CTEK, specialist in battery management solutions, offers advice on the smart approach to battery management.
CTEK estimates that as many as one-in-three commercial vehicles entering the workshop has a battery requiring attention, with this figure rising to nearly 50% for those vehicles that make frequent stops, such as buses and delivery trucks. Battery replacements are costly and battery related failures waste time, resource and can affect a company’s profit and reputation.
Here are some top tips from Henk Lubberts at CTEK on how best to approach battery management:
It’s all about 12.4V
Workshops need to ensure that batteries are kept above 12.4V at all times to protect against the risk of sulphation. This occurs when the battery is left undercharged (below 12.4V) and the electrolyte solution begins to break down, converting into lead sulphate crystals that coat the battery plates, reducing the battery’s ability to accept and hold a charge.
Don’t rely on the alternator
CVs making frequent drops are more susceptible to battery failure. Every time the vehicle is started, amperage is drawn from each battery and if the next stop is a short distance away, the alternator won’t have the time or capability to fully charge the battery. In a single day a CV could stop and restart in excess of 30 times, which means the charge within the battery will gradually decrease, placing it at risk of sulphation or failure. It’s a myth that the alternator can bring the battery up to maximum capacity and the short journeys often undertaken mean that the alternator is constantly working flat out, with no hope of even coming close to charging the battery.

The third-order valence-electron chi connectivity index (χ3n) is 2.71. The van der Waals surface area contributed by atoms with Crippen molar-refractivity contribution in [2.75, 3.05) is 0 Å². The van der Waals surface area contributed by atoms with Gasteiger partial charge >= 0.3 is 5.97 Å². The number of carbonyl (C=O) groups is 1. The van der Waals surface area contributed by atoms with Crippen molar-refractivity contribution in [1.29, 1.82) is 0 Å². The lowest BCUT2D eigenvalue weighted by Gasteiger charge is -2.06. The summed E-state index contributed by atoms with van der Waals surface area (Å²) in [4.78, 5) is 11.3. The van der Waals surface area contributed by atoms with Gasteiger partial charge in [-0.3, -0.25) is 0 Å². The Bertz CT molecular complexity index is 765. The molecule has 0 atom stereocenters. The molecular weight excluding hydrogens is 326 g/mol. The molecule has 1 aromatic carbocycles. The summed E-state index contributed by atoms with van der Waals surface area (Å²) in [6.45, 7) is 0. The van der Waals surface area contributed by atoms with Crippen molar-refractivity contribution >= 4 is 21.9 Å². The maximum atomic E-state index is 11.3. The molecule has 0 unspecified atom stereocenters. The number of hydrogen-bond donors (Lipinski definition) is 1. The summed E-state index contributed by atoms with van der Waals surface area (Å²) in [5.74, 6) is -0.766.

The fitment of idle control to modern CVs is a double-edged sword. Whilst it will reduce the carbon footprint and save on fuel, it has a massive impact on the battery workload. With this device fitted, a CV’s engine has to regularly stop and restart. What’s more, consider the extra loads, such as communication equipment, tracking devices, etc.
One way to maintain batteries in a 24V series is to charge each 12V battery individually. The reason for this is that over time the two batteries become ‘out of balance’ with one battery at the front of the circuit absorbing all the loads placed on it, and the second battery leading a slightly easier life. This leads to an imbalance between the two batteries, which has two principal consequences. First of all, maintaining an efficient battery management process becomes more difficult. And second, it could also result in the two batteries failing to work in unison.
The individual testing of each battery to establish a clear picture of battery health and the use of two 12V chargers (like the CTEK PRO25SE) will restore battery balance and bring each battery back to its full capacity.
Introduce a battery management programme
Testing a battery or charging a battery is still viewed as ‘fault finding’ – only carried out if a fault is reported or the vehicle fails to start. This is a bad approach. A succinct battery management programme will:
- Improve fleet reliability
- Reduce vehicle downtime
- Identify battery problems early
- Reduce battery failures and non-starts in cold weather
- Reduce the number of batteries being replaced